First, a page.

Yep, that's what I said. Once chickens learn that the coop is home and is safe to return to- they will return every evening. But there are just some chickens who are "independent" and like to roost in trees and even some man-made structures. Even with feed and a great coop, some birds just want to roost elsewhere. Back in the day, chickens were totally, 100% free range and would roost in trees. And their owners knew about the risk of predators, but most people lived on farms and could easily hatch out more chicks or purchase more birds. But today, folks with their small, loved, taken care of flocks can't do that. But chickens still decide to roost up in the highest tree possible. Believe me, chickens will try and get to the TOP branch. So high up you can't get to them, and with owls and other nighttime predators, they aren't safe. And in freezing weather, frostbite is a big worry. Combs, wattles, and feet can be infected- and no owner wants that.
If you are experiencing this, here are some tips to follow to teach your babies to stay home:
Training your chickens to stay home:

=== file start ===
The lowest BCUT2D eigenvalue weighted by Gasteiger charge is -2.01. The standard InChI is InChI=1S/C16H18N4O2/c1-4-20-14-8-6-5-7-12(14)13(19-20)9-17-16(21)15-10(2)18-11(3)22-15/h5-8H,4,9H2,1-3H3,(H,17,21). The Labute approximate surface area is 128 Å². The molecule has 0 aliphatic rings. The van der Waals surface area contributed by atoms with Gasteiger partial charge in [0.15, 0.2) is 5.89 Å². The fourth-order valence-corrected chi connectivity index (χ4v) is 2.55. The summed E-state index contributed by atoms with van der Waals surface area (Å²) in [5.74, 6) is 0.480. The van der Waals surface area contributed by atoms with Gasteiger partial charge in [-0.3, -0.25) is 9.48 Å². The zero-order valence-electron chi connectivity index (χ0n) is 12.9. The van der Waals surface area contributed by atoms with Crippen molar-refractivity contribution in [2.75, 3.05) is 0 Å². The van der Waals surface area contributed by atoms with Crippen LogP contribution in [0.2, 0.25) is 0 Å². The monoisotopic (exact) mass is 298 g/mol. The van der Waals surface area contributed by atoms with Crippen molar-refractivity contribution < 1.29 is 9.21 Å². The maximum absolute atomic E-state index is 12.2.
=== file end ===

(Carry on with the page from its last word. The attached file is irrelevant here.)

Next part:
If you are having trouble keeping your chickens in the coop in the evening, follow these three simple steps:
1. In the evening, before chickens go to the coop to roost (or the trees) scatter feed, scratch grains, mealworms in the coop to draw the chickens to the coop. After they have gone in shut the doors and they’ll have no choice but to roost on their perches.
2. If you have raised your chickens from chicks, and you had them stay in their coop for a few days until they learn that the coop is safe to return to and is home- it is fine to let them roam around. But if your chickens are stubborn and still choose to roost elsewhere you may have to do this all over again. You’re flock won’t like it but you don’t want to risk losing your birds. Just leave them in the coop for a week or so, or until you break their habit of roosting in trees.
3. If your chicken’s free range and you are having problems with your chickens roosting in trees, and if you have a run available, keep your flock closed in the run. Basically similar to the step above, and while your chickens are closed up in the run- give them treats so they will learn to come back to the coop to expect treats.
If you think your chickens are refusing to sleep in the coop at night for other reasons besides just wanting to roost elsewhere, here is a reason your chickens are deciding to roost outside the coop:
Dirty, unsanitary coop
If your coop is dirty, or hasn’t been cleaned in a while (wet bedding or just an all out filthy coop) your chickens may not want to return to it at night, in fact, who would? Try cleaning out your coop, and refreshing the bedding and see if that helps any.
I hope this helps anyone who is experiencing this problem!
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